Clients come in many shapes and sizes with a multitude of varying projects. Mostly, clients can be categorized as either ‘good’ or ‘bad’. There are the few ‘great’ ones and the few ‘truly awful’ ones, but everyone has their own idea of what makes a client go from ‘good’ to ‘great’ or ‘bad’ to ‘awful’. That being said, we’ll just focus on what makes an all-around ‘good’ client.
Nobody’s perfect and not every project or budget allows you to be the ‘perfect’ client all the time. But, if you’re looking to hire a business or contractor for the first time, or just looking to enhance your current client/agency or client/contractor relationship, read on to find out what you can do!
A good client takes the time to prepare. Prepare their budget, expectations, project requirements, insights, you name it! This is a working relationship meaning both parties need to work. The more prepared the client is to work with their contractor, the better the end result will be.
A good client doesn’t try to haggle over project costs. Also, a good contractor doesn’t try to nickel and dime their client. However, budgets are a big and very necessary deal on almost every project. If the cost isn’t in alignment with what the client is expecting, they should ask for a more detailed proposal as to try to understand how they’ll need to adjust their project.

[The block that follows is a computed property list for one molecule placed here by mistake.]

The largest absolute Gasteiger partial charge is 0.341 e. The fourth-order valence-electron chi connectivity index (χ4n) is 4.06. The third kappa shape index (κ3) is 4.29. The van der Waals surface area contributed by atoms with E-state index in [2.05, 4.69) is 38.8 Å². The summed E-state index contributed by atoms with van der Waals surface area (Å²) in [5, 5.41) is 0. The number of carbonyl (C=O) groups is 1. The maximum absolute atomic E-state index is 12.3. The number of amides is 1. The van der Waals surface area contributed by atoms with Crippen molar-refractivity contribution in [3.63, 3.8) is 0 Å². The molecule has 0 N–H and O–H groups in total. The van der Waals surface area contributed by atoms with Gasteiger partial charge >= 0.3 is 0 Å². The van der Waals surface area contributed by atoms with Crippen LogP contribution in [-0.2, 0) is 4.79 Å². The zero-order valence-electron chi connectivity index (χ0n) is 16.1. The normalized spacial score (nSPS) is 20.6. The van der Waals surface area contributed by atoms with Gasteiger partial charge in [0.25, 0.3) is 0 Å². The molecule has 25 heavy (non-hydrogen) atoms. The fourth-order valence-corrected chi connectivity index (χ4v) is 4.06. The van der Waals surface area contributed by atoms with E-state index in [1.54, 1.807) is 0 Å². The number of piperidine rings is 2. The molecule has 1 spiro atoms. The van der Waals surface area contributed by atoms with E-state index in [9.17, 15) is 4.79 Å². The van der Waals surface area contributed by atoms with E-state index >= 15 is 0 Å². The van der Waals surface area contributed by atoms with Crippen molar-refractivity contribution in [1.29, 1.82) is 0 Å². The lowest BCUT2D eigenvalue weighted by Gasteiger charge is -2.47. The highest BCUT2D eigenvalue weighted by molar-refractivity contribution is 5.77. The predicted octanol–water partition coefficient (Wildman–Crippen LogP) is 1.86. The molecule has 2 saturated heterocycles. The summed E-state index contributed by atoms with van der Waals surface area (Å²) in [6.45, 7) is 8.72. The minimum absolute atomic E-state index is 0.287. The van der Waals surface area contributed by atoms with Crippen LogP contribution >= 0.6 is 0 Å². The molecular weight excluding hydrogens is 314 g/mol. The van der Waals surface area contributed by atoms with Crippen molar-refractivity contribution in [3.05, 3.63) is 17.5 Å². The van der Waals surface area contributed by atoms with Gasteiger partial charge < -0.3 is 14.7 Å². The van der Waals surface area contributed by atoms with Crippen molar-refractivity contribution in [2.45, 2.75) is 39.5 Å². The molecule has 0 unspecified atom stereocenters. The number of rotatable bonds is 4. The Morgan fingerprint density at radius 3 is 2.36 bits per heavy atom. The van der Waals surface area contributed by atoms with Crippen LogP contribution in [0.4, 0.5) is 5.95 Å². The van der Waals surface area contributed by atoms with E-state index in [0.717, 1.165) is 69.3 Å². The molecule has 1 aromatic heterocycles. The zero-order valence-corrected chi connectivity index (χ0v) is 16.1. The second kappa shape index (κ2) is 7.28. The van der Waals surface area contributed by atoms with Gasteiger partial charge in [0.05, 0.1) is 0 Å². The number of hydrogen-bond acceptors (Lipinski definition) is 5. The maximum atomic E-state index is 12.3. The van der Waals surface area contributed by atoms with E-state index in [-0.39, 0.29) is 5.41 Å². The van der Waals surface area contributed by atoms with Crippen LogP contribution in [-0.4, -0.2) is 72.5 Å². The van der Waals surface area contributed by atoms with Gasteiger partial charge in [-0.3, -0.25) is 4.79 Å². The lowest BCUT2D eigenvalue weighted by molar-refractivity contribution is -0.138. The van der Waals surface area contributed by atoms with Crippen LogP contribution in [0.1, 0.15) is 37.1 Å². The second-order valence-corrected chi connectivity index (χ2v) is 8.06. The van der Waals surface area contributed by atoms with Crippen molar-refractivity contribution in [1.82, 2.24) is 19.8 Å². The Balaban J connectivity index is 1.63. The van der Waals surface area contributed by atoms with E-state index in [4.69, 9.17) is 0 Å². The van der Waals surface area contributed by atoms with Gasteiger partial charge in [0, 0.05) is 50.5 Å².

Respect everyone’s time.
It’s easy to get into the mindset of “I’m a paying client so you’re on my time”. However, most businesses and contractors have multiple clients and need to spend their time efficiently for the sake of everyone involved. On top of that, good work takes time. Unrealistic timing demands will result in subpar work.
Speaking of time, pay on time!
While we’re on the topic of respect… a good client pays. They pay for everything they ask for and they pay on time. A client who asks for free work or who is late sending a check, is a client that doesn’t respect their contractor’s work or their time and should expect nothing less than being deemed a ‘bad’ client.
Trust should be granted until proven otherwise. A client has trusted you (and paid you) to create something they love. In return, you should be open and honest with them in your choices and decisions. They should trust you based on your experience, integrity and choices and trust that you want what’s best for the project as well as your relationship. You can only do your best work if the client trusts you enough to give you the freedom to make decisions.
Take stock in a professional opinion.
A good client listens to the opinion of the professional person they hired. This is not to say that the client shouldn’t ever challenge an opinion. Feedback should always be accepted, appreciated and taken seriously. However, keeping in mind that we’re all working towards the same end goal, it’s important to value opinions and be honest.